This video provides an overview of the HTTPApplication processing pipeline, and examines the life-cycle events raised during request processing.
- [Instructor] Earlier in the course, we explored application-level events and the role of the HttpApplication class. Well, now, we take a closer look at the HttpApplication processing pipeline and the life cycle events that happen for every request. It's useful to know how a request is processed, so you can run code when key events get raised. The HttpApplication class has over 20 available events that you can subscribe to.
They handle a request at different stages of its processing. Let's look at the flow from a high level. First, the request goes through security and caching processes until it's assigned to an HTTP handler. After the handler finishes processing the request, it goes through more re-caching and logging events. Finally, the response gets sent back to the client. Keep in mind that HttpApplication instances are created by the ASP.NET infrastructure, and they process one request at a time.
And remember that all ASP.NET applications, whether they're web forms or MVC, share the same HttpApplication processing pipeline. Let's examine request events in more detail. We'll navigate to the .NET API documentation for HttpApplication. You'll find the link at the bottom of your screen. Let's scroll through to the section about application events under Remarks.
Here, you'll find the order of each event that's fired during events processing. BeginRequest gets raised first for every request that's processed. The next four events authenticate requests and authorize requests have to do with ASP.NET security processes that verify the identity of the user and make sure they're authorized. ResolveRequestCache lets the caching module serve the request from the cache.
And PostResolveRequestCache gets raised when that process is done. Next is MapRequestHandler, which is a pretty important event. This is where ASP.NET maps the current request to the appropriate handler. The PostMapRequestHandler event happens after that mapping is complete. The AcquireRequestState events involve getting the current state, like session state.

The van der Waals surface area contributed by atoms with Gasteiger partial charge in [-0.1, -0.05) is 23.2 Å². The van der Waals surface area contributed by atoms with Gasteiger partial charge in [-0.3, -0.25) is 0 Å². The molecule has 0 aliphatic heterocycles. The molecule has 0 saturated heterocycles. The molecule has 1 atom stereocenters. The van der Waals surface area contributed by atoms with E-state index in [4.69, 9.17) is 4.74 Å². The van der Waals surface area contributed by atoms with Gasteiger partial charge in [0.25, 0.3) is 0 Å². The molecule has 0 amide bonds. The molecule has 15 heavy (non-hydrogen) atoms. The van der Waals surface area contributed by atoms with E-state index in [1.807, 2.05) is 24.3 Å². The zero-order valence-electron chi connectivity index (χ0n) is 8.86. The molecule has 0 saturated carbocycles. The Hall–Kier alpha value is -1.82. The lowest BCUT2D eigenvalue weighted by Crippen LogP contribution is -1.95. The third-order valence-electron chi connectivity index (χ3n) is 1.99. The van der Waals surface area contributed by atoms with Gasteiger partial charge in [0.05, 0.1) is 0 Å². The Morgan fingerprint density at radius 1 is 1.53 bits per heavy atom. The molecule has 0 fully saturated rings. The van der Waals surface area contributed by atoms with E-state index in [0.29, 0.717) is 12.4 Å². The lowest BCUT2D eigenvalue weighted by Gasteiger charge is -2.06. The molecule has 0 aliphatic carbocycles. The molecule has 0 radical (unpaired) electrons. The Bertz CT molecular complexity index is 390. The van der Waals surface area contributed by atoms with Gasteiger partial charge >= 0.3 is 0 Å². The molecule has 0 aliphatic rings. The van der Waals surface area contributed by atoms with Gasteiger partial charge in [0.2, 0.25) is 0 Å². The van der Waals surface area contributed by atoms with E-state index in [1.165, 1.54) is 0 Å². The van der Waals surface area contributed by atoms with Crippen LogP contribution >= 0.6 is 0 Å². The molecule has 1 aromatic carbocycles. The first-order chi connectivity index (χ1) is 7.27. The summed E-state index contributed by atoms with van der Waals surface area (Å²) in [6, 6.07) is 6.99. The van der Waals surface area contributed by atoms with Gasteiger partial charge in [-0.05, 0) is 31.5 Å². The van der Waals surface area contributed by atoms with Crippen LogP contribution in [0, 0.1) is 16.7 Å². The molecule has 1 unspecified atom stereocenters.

The RequestHandlerExecute Pre and Post events are raised before and after an HTTP handler executes the request. Once all request handlers are finished executing, the ReleaseRequestState events get raised. At this point, the application is done with the request, and ASP.NET saves the current state data. The caching modules are involved again in these next two events, UpdateRequestCache and PostUpdateRequestCache, this time to store the response for future use.
The LogRequest events are raised when ASP.NET performs logging of the current request. You could implement custom logging by handling this event. And finally, we have the last event of the HTTP pipeline and request. That was quite a bit of information, but it helps you understand what's involved in HTTP request processing. By handling any of these life cycle events, you can add custom logic for every request at the appropriate stage.
- Fundamentals of the request life cycle
- Designing and implementing HTTP modules and handlers
- Choosing between handlers and modules
- Understanding route handlers
- Configuring convention-based routing
- ASP.NET MVC attribute routing
- Creating a custom controller factory
- Defining a custom dependency resolver
- Creating a custom view engine